But after a while, I realized this phenomenon wasn’t just limited to one, two, or a few people. It was across the board with people from different countries and states. Some were not even natives but internationals who were in the country for work. With such diversity, it became clear that the issue wasn’t about other people, but about the way I was approaching my conversations. It wasn’t that they didn’t want to listen to me or that they only wanted to talk about themselves, but that I might be approaching my conversations with a wrong mentality.


So I observed my interactions with those people and their interactions with others.

And I found something—those people (whom I had difficulty sharing with) never seemed to need a reason, an opening, or a cue to share about themselves. They simply spoke freely, as and when they wanted to.

On the other hand, I did—I always needed a reason, an opening, or a cue before I would share about myself. I would always only share when there was a h–u–g–e opening or when I was asked to do to. I would never speak otherwise, instead, sticking to only asking questions to the person.

The reason was because I had always thought for a long time that I should only speak/share when asked to do so. I thought if I spoke when no one requested, no one would want to listen to me. I thought people would not welcome my opinions and would frown upon me. I thought people would think that I was being rude and abrasive.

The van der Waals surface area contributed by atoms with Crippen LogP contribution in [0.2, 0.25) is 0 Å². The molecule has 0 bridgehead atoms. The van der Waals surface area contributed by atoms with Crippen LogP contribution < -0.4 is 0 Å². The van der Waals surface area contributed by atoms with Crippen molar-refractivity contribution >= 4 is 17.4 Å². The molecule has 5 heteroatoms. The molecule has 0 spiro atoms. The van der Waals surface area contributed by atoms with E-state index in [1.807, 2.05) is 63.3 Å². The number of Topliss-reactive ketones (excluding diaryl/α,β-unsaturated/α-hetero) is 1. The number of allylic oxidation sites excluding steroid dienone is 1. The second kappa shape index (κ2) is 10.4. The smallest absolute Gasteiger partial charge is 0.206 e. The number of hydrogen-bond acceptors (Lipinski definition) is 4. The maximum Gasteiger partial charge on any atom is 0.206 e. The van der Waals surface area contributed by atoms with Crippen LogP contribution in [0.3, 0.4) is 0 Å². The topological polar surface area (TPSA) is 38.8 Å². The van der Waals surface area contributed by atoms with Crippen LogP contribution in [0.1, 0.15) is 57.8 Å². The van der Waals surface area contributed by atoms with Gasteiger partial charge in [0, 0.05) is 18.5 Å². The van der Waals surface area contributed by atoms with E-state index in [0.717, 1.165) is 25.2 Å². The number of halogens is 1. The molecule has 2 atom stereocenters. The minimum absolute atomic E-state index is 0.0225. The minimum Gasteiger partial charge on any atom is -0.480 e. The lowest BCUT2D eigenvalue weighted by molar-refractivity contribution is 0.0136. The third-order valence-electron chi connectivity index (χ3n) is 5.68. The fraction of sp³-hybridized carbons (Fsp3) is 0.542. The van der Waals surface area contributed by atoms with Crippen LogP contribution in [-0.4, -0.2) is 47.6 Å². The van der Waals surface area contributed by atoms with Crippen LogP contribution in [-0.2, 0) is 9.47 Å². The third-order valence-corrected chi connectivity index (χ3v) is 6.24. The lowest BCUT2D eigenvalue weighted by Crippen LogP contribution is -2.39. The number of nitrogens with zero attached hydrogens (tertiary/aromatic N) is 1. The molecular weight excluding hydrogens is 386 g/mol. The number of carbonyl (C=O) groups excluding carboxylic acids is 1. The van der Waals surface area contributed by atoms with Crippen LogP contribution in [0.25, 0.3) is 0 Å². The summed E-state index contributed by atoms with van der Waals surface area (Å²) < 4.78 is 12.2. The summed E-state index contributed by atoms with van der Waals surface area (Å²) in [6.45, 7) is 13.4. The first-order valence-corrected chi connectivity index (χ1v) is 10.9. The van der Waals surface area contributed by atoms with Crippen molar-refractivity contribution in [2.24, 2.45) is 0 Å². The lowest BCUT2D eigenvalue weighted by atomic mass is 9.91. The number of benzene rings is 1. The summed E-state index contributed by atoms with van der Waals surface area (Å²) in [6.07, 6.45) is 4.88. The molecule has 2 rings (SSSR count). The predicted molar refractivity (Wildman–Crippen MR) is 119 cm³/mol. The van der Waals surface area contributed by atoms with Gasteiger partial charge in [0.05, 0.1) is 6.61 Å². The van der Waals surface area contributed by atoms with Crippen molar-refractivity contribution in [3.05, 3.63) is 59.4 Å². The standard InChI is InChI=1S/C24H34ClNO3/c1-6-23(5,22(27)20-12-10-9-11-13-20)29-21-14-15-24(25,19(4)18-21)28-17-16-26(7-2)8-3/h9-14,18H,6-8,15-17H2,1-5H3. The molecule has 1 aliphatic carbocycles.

A Self-Limitation

When I reflected on my prerequisites for speaking, I realized I was merely limiting myself.

I wasn’t being fair to myself because I was denying the other person an opportunity to know about me.

I wasn’t being unfair to the person because while he/she was talking his/her heart out and trying to get the conversation going, all I was doing was asking questions and not sharing anything about myself.

I was also not being fair to the friendship/relationship because by not sharing anything about myself, I was, in fact, preventing the friend/relationship from progressing any further.

Realizing that was a big aha moment for me. For I was the one who was holding myself back, not anyone else. There was never a need for me to get anyone’s permission before I could speak or share. My impression that I needed permission was merely a self-limiting belief that held me back from developing a deeper connection with anyone.

Approaching Relationships with a Different Tact